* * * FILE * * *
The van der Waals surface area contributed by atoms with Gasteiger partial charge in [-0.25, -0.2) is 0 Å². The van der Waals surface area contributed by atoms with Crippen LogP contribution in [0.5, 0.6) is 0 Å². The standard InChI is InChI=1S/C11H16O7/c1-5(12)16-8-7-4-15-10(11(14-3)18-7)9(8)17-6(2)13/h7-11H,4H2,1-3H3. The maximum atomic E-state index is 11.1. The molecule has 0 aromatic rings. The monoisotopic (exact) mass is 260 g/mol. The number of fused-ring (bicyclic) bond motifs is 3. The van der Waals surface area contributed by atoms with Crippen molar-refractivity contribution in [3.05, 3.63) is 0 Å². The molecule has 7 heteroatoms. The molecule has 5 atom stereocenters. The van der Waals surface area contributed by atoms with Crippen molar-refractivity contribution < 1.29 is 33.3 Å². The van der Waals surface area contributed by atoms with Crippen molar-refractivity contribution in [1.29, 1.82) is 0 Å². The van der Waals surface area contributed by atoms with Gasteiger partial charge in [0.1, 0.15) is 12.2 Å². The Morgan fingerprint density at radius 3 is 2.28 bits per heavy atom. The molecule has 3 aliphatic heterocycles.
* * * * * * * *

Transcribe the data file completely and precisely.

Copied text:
The van der Waals surface area contributed by atoms with Gasteiger partial charge in [-0.25, -0.2) is 0 Å². The van der Waals surface area contributed by atoms with Crippen LogP contribution in [0.5, 0.6) is 0 Å². The standard InChI is InChI=1S/C11H16O7/c1-5(12)16-8-7-4-15-10(11(14-3)18-7)9(8)17-6(2)13/h7-11H,4H2,1-3H3. The maximum atomic E-state index is 11.1. The molecule has 0 aromatic rings. The monoisotopic (exact) mass is 260 g/mol. The number of fused-ring (bicyclic) bond motifs is 3. The van der Waals surface area contributed by atoms with Crippen molar-refractivity contribution in [3.05, 3.63) is 0 Å². The molecule has 7 heteroatoms. The molecule has 5 atom stereocenters. The van der Waals surface area contributed by atoms with Crippen molar-refractivity contribution < 1.29 is 33.3 Å². The van der Waals surface area contributed by atoms with Crippen molar-refractivity contribution in [1.29, 1.82) is 0 Å². The van der Waals surface area contributed by atoms with Gasteiger partial charge in [0.1, 0.15) is 12.2 Å². The Morgan fingerprint density at radius 3 is 2.28 bits per heavy atom. The molecule has 3 aliphatic heterocycles.